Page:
On February 7, Peter Dobrin wrote a feature on the Opera Company of
Philadelphia, and its recent financial and artistic successes. In this
feature, Dobrin (above left with Simon Rattle, via facebook), who is one of the few arts reporters in the Philadelphia region who writes about fiscal matters (see his work on the Philadelphia Orchestra), digs in to the reasons that the Opera Company has become a hit with subscribers and has gotten its financial house in order.
This kind of coverage – a look at how a Philadelphia arts organization became forward-thinking in a time of economic crisis – is all too rare in the region. The Opera Company did have to lay off staff, but Dobrin writes that it managed to juggle its budget so that it is $1 million ahead, and now will use income from next season’s ticket sales to help fund next season. Usually, arts organizations (including some of those with which I’ve personally worked) operate in a much more hand-to-mouth manner. This budget change sets up the Opera Company for greater fiscal stability than one would normally expect, and should serve as a model for how producing and performing arts organizations in Philadelphia can improve their situations.
As a classical music critic, Dobrin also attends to the artistic endeavors of the Opera Company. Of particular note is the organization’s willingness to take artistic risks, highlighted in Dobrin’s article with the detail that the Opera Company has a 200-person waiting list for season tickets to its “boutique series of edgier, more specialized works.” This demand undermines the presumption that subscriber bases want works they know and love. Philadelphia does in fact have a large class of culturally curious people who want to explore innovative, boundary-pushing works.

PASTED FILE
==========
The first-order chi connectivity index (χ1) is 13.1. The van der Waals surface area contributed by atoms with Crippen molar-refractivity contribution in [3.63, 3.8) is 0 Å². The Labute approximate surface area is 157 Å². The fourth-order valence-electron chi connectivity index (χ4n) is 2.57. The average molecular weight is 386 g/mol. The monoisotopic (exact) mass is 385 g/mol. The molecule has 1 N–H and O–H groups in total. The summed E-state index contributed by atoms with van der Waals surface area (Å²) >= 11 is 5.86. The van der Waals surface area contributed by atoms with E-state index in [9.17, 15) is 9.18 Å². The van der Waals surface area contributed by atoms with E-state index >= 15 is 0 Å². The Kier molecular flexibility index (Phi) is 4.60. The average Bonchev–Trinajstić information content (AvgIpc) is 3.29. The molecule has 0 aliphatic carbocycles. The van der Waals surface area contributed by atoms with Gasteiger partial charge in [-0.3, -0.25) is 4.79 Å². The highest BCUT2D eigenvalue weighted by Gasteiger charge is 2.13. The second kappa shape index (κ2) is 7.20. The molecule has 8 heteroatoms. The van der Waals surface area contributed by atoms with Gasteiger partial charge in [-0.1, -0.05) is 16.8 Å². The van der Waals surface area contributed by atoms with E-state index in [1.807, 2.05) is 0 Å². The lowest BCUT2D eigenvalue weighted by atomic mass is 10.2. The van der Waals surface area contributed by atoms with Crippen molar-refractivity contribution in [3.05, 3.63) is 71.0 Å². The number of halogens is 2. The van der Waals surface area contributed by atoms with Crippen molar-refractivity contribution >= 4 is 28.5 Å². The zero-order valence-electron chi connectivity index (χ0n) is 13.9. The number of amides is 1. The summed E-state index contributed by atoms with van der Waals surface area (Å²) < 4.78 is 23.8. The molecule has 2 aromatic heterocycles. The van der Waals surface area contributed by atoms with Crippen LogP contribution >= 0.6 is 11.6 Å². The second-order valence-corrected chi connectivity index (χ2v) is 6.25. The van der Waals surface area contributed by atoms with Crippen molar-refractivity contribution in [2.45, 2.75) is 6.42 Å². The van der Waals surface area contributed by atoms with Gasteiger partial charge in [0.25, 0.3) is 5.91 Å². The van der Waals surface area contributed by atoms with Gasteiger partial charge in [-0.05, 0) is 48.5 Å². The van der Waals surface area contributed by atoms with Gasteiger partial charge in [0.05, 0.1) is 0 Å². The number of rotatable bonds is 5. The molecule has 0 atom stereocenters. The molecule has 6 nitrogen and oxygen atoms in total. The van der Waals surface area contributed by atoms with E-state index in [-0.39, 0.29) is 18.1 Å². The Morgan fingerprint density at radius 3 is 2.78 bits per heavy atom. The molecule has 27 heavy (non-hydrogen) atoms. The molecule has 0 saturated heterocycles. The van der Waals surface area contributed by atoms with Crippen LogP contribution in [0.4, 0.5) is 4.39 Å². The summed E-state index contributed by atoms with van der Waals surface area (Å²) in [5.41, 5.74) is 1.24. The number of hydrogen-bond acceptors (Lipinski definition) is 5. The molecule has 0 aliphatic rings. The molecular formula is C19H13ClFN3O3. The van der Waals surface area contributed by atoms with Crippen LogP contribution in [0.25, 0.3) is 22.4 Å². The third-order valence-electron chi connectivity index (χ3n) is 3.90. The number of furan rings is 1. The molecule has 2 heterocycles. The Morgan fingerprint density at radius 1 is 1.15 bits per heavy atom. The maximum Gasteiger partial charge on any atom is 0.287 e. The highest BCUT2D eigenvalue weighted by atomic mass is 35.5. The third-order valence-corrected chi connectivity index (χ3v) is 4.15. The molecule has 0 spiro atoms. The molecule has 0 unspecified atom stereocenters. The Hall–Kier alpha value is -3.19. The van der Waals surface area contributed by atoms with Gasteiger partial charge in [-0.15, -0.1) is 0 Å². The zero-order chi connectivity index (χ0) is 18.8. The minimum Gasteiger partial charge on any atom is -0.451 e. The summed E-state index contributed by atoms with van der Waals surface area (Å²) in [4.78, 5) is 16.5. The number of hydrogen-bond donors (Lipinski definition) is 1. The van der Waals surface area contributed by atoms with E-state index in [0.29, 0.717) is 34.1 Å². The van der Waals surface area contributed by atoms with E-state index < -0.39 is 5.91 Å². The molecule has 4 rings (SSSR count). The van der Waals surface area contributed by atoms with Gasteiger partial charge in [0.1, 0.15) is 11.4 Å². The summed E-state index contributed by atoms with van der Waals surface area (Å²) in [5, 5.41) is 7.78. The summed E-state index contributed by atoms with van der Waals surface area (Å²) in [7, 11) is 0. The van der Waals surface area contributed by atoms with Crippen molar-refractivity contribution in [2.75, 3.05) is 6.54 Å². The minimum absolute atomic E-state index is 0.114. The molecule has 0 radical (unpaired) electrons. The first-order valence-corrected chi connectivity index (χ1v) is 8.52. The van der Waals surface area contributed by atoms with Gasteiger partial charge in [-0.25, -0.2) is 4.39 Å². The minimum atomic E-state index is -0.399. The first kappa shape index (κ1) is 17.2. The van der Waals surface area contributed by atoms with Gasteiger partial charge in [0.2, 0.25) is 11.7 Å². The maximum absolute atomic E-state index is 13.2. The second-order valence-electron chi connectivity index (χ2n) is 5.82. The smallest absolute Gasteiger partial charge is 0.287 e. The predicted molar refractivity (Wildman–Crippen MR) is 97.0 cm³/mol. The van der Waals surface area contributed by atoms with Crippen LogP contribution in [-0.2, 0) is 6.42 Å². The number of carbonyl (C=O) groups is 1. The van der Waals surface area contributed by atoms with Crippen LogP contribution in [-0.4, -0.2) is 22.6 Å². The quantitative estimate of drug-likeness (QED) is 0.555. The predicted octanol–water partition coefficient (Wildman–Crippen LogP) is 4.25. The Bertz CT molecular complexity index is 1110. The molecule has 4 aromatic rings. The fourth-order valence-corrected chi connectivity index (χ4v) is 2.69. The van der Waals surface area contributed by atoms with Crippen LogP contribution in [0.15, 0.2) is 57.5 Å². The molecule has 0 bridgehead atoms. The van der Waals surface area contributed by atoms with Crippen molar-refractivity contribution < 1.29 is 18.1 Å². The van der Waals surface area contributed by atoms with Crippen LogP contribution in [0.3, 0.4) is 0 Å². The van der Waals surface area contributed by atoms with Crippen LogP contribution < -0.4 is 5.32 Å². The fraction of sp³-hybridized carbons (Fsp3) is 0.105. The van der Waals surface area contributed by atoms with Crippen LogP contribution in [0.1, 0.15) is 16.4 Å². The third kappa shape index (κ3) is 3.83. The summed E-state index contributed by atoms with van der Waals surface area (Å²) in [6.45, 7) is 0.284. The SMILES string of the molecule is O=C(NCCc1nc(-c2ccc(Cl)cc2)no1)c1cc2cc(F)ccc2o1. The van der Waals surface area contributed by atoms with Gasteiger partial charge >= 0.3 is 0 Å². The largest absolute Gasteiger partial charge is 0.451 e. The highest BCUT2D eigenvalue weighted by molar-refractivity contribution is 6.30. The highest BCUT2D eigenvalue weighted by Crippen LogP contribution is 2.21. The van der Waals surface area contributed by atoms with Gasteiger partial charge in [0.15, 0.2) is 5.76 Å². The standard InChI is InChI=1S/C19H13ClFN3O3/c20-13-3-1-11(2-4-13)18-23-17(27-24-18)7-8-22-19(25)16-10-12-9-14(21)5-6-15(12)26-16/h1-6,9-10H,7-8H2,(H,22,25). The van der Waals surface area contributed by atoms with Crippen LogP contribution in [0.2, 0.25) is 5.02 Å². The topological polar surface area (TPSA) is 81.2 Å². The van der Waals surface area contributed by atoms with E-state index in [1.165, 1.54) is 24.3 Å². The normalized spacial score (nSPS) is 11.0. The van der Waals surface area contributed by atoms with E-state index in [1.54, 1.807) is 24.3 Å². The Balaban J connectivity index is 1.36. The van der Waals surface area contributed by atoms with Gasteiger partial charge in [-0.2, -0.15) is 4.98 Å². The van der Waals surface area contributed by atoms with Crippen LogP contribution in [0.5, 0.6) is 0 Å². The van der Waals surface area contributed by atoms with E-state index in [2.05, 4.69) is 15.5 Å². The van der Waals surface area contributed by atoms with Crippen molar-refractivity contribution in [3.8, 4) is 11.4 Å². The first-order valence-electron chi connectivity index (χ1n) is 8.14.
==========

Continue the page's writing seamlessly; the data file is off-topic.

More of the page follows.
Dobrin also gives an overview of the recent and upcoming work from the Opera Company, to give some context for where the organization is headed artistically. Here is the one quibble that I have with the piece though: I know little about opera, and Dobrin assumes that readers will be somewhat familiar with the major works he cites. This isn’t necessarily a bad thing. After all, people who are familiar with the works won’t want a summary of Otello or Tosca, and treating readers as if they’re smart is refreshing – especially compared to some of the other so-called “cultural” pieces the Inquirer runs (I’m looking at you, Lisa Scottoline’s “Chick Wit”).
– Nick Gilewicz
My Hoot for this week is this column from Daily News columnist Rich Hoffman about the death of former Philadelphia Eagles safety Andre Waters and how it may have led to the National Football League’s increased awareness regarding concussions among NFL players.
There were a few things that I liked about this piece. One was Hoffman’s use of imaging. He describes the place where Waters is buried in a way that really takes you there. You can see the farms. You can see the smoke rising. You can see the graveyard itself. The picture forms in your head thanks to the descriptive words that he uses.
I also liked Hoffman’s inclusion of the woman who ran the cemetery, a woman who as it turned out was a classmate of Waters, who committed suicide in 2006. Her recollections of him humanized the piece in a way that made this piece safe for people who are not the most feral Eagles fans to pay attention. Since I’m a fan of the Oakland Raiders, I have to include myself in this group.
Another thing that made this piece a good read for me was that Hoffman kept it simple. He explained the concussion issue, who was talking about it, who was researching it, and how that all connected to Waters and his death in a way that made it easy to follow. I have read a lot of stories on the concussion issue in the NFL and not all of them, especially the columnists, have been able to do that.
– Denise Clay